tea time

Grab a cup of tea and join us for our Saturday discussion, “tea time”. We would love to hear from you, too. If you have something to contribute to this conversation, please leave a comment below. Enjoy.

Robin ponders

we’re knee deep in it now, food preservation goes on throughout the year, but it reaches epic proportions here at the peak of summer. my question to you friends, tell me about your most used, tried and true, foods preserved for winter’s eating. there are so many choices out there: canning, freezing, drying, fermenting. there are so many tastes of summer that we want to hold onto and dip into during the cold months. so, what do you do? what are the must haves? this is an interesting question for me to ponder in the midst of our worst tomato year ever, for canned whole tomatoes are the top shelf around here. friends, why not share some recipes, new ideas, old stand bys. oops, gotta run, my timer is going off which means  it’s time to pull my batch of sriracha from the canner!

cher replies… well, robin, you know I’m so sorry that you’re having a challenging year with the tomatoes. But I know you won’t go hungry, with so much other goodness to be had from your gardens and high-tunnel(s!)… Without the tomatoes, your winter diet will just have a minor shift this year, that’s all. So, aside from the tomatoes, which I can in all ways possible just like you, there are so many other preserving possibilities for winter fare.

Freezing tops my list. It’s just so easy to freeze food, and more of the nutrients are retained compared to canning (and pressure canning in particular). A few years ago we purchased a chest freezer, which a neighbor so kindly allows us to plug in to his power (we can’t power a freezer with our tiny solar system) as long as we bring him some eggs or lettuce from time to time. Now the pressure canner has found it’s place among our lesser used items stored in the barn. Pretty much any non-acidic food that I used to can under pressure is now frozen instead: corn, beans, roasted red peppers, etc. Fruit is particularly easy to freeze, and particularly easy to enjoy in the dark days of winter.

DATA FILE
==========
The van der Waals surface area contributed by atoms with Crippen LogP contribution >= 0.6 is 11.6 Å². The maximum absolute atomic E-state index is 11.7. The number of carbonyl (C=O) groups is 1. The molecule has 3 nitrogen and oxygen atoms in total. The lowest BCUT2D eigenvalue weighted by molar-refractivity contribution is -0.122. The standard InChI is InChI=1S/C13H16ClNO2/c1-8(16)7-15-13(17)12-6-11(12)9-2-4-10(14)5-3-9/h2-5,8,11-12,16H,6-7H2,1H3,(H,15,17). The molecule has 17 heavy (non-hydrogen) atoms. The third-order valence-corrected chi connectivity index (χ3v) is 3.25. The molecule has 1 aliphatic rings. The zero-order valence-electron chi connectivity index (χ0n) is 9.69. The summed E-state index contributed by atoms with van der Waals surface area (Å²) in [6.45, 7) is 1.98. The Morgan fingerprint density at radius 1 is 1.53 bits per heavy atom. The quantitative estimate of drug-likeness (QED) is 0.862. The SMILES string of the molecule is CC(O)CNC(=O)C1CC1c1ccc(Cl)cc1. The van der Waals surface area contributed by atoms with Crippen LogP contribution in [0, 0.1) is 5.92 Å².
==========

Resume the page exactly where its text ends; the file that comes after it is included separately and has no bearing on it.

And then there’s fermentation. I’m a little obsessed with fermentation, but I only scratch the surface as far as the possibilities go. I know I could do so much more, but haven’t experimented that much yet. We basically stick with our tried and true kimchi, of which we make gallons and gallons, and it lasts all the way through the winter and well into spring. And once the fresh lettuce comes in, we are usually ready for the change.

Coree adds…  

ditto that.  All of it.  As sad as it is to not have tomatoes, you can always just make more pesto.  That’s one of our favorites, hands down.  It freezes in manageable portions and goes good on almost everything.

I put up enough tomatoes, pickles, and jams to get us through.  The fruit is so good this year we’re canning and freezing all we get our hands on.  As a special aside, we like a raisin apple chutney to go on our rice and dahl in the winter. If it’s a good year for apples, we make a big load of applesauce, too.